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Analyses were made on 159 sediment samples from Choctawhatchee Bay, Florida, to determine the distribution and significance of bitumen (benzene-soluble organic substances), particularly the hydrocarbons. Column and gas chromatography was used to characterize the bitumen.
In the upper 10-16 cm of estuarine mud, which contains an average of 3.6 percent organic carbon, the bitumen content ranges from 60 to 470 ppm and averages 170 ppm, or about 0.5 percent of the organic carbon. In the relatively clean quartz estuarine sand the bitumen content averages only 20 ppm, or 1.3 percent of the average organic carbon (0.15 percent). The hydrocarbons make up an average of about 50 percent of the bitumen in the mud and an average of about 22 percent of the bitumen in the sand.
The distribution in the mud of normal paraffins C19 to C33 is remarkably uniform among the samples, and shows a marked predominance of odd- over even-carbon-number molecules (average odd over even ratio is about 8), characteristic of a land-plant source of hydrocarbons. In contrast, the n-paraffin distribution in the sand is quite variable, and in many samples the odd over even ratio is less than 2, suggesting brackish-water and marine organisms as a major source of hydrocarbons.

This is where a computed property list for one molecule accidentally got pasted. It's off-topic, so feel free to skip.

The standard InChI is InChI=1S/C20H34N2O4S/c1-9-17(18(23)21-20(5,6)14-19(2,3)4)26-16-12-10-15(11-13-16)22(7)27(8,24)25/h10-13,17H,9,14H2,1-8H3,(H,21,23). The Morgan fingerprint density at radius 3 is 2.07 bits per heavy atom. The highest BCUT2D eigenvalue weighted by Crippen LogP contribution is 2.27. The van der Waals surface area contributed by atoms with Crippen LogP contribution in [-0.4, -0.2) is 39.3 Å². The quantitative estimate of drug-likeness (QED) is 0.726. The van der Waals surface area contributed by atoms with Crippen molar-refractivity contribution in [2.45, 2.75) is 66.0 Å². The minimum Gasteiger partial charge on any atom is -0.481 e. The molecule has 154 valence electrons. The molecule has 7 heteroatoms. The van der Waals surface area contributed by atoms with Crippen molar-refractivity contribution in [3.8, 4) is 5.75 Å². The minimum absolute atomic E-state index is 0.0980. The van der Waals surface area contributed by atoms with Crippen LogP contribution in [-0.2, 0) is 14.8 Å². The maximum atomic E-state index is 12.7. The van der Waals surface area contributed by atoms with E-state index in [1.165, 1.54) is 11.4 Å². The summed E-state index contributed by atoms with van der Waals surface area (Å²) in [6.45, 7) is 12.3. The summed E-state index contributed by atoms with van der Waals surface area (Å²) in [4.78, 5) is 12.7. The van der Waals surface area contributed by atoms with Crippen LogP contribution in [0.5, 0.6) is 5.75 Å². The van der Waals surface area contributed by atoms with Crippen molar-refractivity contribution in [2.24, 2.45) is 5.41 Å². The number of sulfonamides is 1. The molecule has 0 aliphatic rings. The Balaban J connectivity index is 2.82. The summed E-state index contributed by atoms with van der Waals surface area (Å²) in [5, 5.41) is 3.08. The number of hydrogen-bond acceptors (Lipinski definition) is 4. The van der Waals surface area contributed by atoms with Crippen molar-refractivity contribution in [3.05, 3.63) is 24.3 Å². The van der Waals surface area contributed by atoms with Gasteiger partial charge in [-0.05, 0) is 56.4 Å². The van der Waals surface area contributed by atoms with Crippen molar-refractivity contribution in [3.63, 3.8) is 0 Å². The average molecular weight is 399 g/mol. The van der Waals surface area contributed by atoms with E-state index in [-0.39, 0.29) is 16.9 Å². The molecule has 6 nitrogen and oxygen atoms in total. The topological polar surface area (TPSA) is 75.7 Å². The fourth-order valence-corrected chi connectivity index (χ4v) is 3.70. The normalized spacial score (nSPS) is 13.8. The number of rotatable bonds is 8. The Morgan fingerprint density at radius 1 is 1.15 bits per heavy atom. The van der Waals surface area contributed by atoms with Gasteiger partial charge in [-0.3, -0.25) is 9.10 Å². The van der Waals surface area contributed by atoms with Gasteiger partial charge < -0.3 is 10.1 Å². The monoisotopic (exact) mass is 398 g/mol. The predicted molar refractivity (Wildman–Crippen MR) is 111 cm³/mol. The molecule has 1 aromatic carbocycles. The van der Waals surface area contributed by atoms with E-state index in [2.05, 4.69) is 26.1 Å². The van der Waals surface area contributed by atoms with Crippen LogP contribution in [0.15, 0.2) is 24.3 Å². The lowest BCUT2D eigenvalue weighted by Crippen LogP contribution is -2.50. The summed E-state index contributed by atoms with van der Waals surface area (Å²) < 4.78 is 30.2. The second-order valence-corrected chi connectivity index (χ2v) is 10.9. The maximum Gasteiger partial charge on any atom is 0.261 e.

Results of this study and related studies show that recent sands contain bituminous substances, including hydrocarbons, in geologically significant amounts. The inference is drawn that, if the bitumen disseminated in large volumes of interconnected sands is converted, even in part, to crude oil and concentrated in pools, the sands themselves may contribute substantial amounts of the petroleum crude oil in sandstone reservoirs.
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